Some scientists estimate that up to 30% of the proteins in our cells have unknown structures and functions. This not-so-small percentage remains either disguised or hidden. It’s only possible to discover new proteins with sufficient evidence of peptides that match a predicted protein sequence. In other words, it’s a guessing game.

When you take gene variations into account, there could be millions of undiscovered proteins inside each and every one of us. This unexplored realm is increasingly referred to as the “dark proteome” and offers a new perspective on the chemistry of proteins.

The protein-making process isn’t as simple as scientists would like it to be. It might start in a linear sequence at one end of a human gene, but there’s no guarantee that it adheres to the correct sequence the whole way through. The RNA that results might get spliced together in unique ways, sometimes resulting in genetic mutations.

Altered forms of the expressed gene — also known as isoforms — are present in almost every human, but their commonality works against researchers. Since they appear so often, it’s almost impossible to detect any undiscovered proteins that might be present. Additionally, the proteins that result from isoforms often look the same under a mass spectrometer, further complicating protein recognition.

These “disguised proteins” contain many secrets to human functionality that the human biology community has yet to unlock. There is also another sect of unexplained proteins, which are wholly shapeless and undetectable.

Shapeless Proteins

In 2014, scientists from around the world started a protein research initiative called the Human Proteome Project (HPP). This project was the unofficial sequel to the Human Genome Project, which was responsible for discovering the 20,000 genes that code human proteins. Among these genes were thought to be 80-90% of all proteins. The HPP seeks to account for the remaining percentage – the shapeless undetectable proteins.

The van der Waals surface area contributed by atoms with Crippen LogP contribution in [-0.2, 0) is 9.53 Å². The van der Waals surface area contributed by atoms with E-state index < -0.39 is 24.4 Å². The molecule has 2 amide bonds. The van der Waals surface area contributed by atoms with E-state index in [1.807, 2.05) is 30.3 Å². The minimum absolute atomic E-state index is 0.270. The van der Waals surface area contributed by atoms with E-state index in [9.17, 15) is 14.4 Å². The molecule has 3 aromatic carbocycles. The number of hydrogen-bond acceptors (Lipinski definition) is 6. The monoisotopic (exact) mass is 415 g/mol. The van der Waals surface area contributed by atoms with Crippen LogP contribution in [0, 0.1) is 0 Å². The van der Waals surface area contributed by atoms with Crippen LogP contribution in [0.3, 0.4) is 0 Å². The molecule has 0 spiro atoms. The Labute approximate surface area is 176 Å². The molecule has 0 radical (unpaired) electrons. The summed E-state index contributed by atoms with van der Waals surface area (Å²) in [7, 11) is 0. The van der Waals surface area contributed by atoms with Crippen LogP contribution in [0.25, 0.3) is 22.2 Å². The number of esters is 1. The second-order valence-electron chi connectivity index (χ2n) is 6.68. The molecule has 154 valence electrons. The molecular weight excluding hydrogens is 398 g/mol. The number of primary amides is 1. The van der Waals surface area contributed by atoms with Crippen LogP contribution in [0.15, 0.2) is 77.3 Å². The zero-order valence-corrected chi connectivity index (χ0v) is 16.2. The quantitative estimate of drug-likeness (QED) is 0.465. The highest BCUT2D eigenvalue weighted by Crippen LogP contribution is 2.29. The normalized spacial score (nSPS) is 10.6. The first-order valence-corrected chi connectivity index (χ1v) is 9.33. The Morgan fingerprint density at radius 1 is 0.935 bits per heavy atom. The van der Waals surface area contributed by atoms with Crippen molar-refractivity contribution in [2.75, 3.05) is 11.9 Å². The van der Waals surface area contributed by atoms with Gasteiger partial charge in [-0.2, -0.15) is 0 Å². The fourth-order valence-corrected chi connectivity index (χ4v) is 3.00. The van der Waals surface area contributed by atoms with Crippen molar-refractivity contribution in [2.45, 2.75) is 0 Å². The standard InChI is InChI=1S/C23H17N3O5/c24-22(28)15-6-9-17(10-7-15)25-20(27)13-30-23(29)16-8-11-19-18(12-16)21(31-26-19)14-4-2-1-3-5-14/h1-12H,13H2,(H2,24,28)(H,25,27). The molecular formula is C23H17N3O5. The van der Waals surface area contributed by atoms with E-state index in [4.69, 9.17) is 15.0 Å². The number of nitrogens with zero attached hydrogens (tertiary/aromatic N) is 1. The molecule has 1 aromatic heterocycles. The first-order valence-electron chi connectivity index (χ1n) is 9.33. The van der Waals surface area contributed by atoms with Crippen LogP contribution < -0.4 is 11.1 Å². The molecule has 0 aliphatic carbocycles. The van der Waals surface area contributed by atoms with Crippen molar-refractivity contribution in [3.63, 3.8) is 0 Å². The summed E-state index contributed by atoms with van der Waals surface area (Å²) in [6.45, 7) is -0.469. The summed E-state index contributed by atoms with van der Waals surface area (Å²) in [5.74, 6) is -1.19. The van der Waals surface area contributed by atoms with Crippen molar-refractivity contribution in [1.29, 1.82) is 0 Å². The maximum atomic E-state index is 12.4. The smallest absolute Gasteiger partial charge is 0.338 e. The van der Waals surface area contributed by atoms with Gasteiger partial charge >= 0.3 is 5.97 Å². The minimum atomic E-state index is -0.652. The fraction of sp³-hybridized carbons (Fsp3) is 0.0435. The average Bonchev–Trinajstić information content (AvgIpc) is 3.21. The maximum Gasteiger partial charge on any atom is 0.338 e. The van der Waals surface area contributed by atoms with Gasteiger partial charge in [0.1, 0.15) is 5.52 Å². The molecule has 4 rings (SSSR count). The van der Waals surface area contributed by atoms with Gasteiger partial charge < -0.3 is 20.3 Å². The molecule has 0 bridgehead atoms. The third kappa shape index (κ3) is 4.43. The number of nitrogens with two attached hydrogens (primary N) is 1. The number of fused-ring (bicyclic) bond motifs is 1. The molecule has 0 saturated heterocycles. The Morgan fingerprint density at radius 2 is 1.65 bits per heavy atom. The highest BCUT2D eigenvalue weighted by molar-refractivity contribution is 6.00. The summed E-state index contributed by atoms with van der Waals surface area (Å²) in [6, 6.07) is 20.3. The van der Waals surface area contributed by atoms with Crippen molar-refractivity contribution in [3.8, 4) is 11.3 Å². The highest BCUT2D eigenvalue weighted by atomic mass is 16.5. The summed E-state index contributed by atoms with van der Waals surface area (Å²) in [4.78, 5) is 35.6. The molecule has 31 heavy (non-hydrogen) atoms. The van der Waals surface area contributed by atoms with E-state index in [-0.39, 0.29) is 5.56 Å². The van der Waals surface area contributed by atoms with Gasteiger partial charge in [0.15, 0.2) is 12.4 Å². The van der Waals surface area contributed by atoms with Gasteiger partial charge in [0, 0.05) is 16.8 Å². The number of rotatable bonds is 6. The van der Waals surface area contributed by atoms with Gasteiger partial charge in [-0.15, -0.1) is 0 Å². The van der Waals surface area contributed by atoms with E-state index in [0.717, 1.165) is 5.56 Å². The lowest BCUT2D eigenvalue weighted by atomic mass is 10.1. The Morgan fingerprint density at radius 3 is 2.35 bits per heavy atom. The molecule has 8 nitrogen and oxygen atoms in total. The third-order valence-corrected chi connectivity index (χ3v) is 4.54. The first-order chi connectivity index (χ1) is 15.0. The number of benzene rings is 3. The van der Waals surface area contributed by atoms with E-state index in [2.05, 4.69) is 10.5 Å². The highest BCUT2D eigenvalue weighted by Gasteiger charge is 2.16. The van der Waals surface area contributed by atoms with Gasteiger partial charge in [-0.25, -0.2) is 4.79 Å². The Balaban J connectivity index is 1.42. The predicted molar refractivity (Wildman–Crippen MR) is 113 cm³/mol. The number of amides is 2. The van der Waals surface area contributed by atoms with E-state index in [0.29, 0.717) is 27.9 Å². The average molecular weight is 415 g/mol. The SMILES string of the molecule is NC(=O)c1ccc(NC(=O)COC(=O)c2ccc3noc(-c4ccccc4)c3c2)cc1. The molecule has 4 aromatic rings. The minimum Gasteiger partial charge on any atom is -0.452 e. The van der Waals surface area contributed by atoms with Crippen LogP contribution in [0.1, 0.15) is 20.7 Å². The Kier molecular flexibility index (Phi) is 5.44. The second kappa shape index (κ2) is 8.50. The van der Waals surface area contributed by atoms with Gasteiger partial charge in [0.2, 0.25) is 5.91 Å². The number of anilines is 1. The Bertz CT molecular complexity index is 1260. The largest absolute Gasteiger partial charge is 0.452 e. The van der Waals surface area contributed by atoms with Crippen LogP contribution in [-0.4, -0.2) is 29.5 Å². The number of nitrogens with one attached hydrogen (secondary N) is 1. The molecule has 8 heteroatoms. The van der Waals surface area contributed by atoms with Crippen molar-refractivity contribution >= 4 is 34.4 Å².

Scientists with the HPP haven’t been able to detect these proteins for many reasons. The cells they analyzed might not express the protein, or express it in low amounts. Sometimes it’s a simple matter of luck or timing. One way to get around this problem is to analyze a wider range of cell samples, including sperm and olfactory cells.

Of course, another explanation is more plausible: these undetectable proteins simply lack the features that scientists rely on with their current research techniques. The aforementioned mass spectrometry method involves breaking proteins down into smaller peptides, but if the enzymes in the spectrometer can’t process a new protein, the device can’t analyze it.

As of right now, scientists with the HPP estimate there are at least 1,343 missing proteins that might be found in genetic mutations, rare amino acid sequences and uncommon cell or tissue types. Finding these proteins hasn’t gotten any easier, and funding for research is scarce. That means most analysis is done independently, and thus the full chemistry of proteins remains a mystery.

We Still Know Little About Proteins

Even with rapid advancements in research methods and technology, we still know relatively little about the chemistry of proteins. A vast labyrinth of disguised and shapeless proteins remain undiscovered, leaving the human species with many unanswered questions about our own anatomy. 

If you want to read more about chemistry, check out Revolutionized’s Chemistry Archive for more educational and informational materials.

Revolutionized is reader-supported. When you buy through links on our site, we may earn an affiliate commision. Learn more here.


Ellie Gabel

Ellie Gabel is a science writer specializing in astronomy and environmental science and is the Associate Editor of Revolutionized. Ellie's love of science stems from reading Richard Dawkins books and her favorite science magazines as a child, where she fell in love with the experiments included in each edition.